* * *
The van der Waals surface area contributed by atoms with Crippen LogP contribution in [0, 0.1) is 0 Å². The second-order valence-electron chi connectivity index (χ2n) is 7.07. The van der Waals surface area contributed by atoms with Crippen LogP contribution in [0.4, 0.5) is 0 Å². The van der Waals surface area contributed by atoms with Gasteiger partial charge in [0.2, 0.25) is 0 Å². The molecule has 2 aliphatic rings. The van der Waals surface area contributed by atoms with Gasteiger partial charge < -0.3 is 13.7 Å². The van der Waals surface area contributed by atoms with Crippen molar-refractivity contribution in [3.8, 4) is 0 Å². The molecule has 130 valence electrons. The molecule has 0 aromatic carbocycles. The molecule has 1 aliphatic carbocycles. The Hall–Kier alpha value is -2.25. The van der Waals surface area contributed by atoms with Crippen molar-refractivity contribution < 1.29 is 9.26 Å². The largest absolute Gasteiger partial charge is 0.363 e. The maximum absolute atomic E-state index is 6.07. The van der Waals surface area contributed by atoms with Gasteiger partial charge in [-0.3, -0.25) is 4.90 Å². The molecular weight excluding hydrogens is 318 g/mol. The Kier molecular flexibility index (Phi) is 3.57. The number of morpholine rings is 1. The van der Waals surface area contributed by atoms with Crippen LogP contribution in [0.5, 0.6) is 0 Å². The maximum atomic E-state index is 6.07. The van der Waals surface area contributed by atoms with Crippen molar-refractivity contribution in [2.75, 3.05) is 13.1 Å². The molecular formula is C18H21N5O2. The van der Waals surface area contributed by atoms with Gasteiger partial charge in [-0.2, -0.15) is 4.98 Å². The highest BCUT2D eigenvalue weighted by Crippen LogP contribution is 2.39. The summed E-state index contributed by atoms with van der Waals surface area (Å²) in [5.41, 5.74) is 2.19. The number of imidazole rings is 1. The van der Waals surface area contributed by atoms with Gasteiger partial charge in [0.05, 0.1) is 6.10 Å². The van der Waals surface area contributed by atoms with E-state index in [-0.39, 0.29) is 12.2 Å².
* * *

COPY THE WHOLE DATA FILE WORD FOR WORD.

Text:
The van der Waals surface area contributed by atoms with Crippen LogP contribution in [0, 0.1) is 0 Å². The second-order valence-electron chi connectivity index (χ2n) is 7.07. The van der Waals surface area contributed by atoms with Crippen LogP contribution in [0.4, 0.5) is 0 Å². The van der Waals surface area contributed by atoms with Gasteiger partial charge in [0.2, 0.25) is 0 Å². The molecule has 2 aliphatic rings. The van der Waals surface area contributed by atoms with Gasteiger partial charge < -0.3 is 13.7 Å². The van der Waals surface area contributed by atoms with Crippen molar-refractivity contribution in [3.8, 4) is 0 Å². The molecule has 130 valence electrons. The molecule has 0 aromatic carbocycles. The molecule has 1 aliphatic carbocycles. The Hall–Kier alpha value is -2.25. The van der Waals surface area contributed by atoms with Crippen molar-refractivity contribution < 1.29 is 9.26 Å². The largest absolute Gasteiger partial charge is 0.363 e. The maximum absolute atomic E-state index is 6.07. The van der Waals surface area contributed by atoms with Gasteiger partial charge in [-0.3, -0.25) is 4.90 Å². The molecular weight excluding hydrogens is 318 g/mol. The Kier molecular flexibility index (Phi) is 3.57. The number of morpholine rings is 1. The van der Waals surface area contributed by atoms with Crippen LogP contribution in [0.5, 0.6) is 0 Å². The maximum atomic E-state index is 6.07. The van der Waals surface area contributed by atoms with Crippen molar-refractivity contribution in [2.75, 3.05) is 13.1 Å². The molecular formula is C18H21N5O2. The van der Waals surface area contributed by atoms with Gasteiger partial charge in [-0.2, -0.15) is 4.98 Å². The highest BCUT2D eigenvalue weighted by Crippen LogP contribution is 2.39. The summed E-state index contributed by atoms with van der Waals surface area (Å²) in [5.41, 5.74) is 2.19. The number of imidazole rings is 1. The van der Waals surface area contributed by atoms with Gasteiger partial charge in [0.05, 0.1) is 6.10 Å². The van der Waals surface area contributed by atoms with E-state index in [-0.39, 0.29) is 12.2 Å².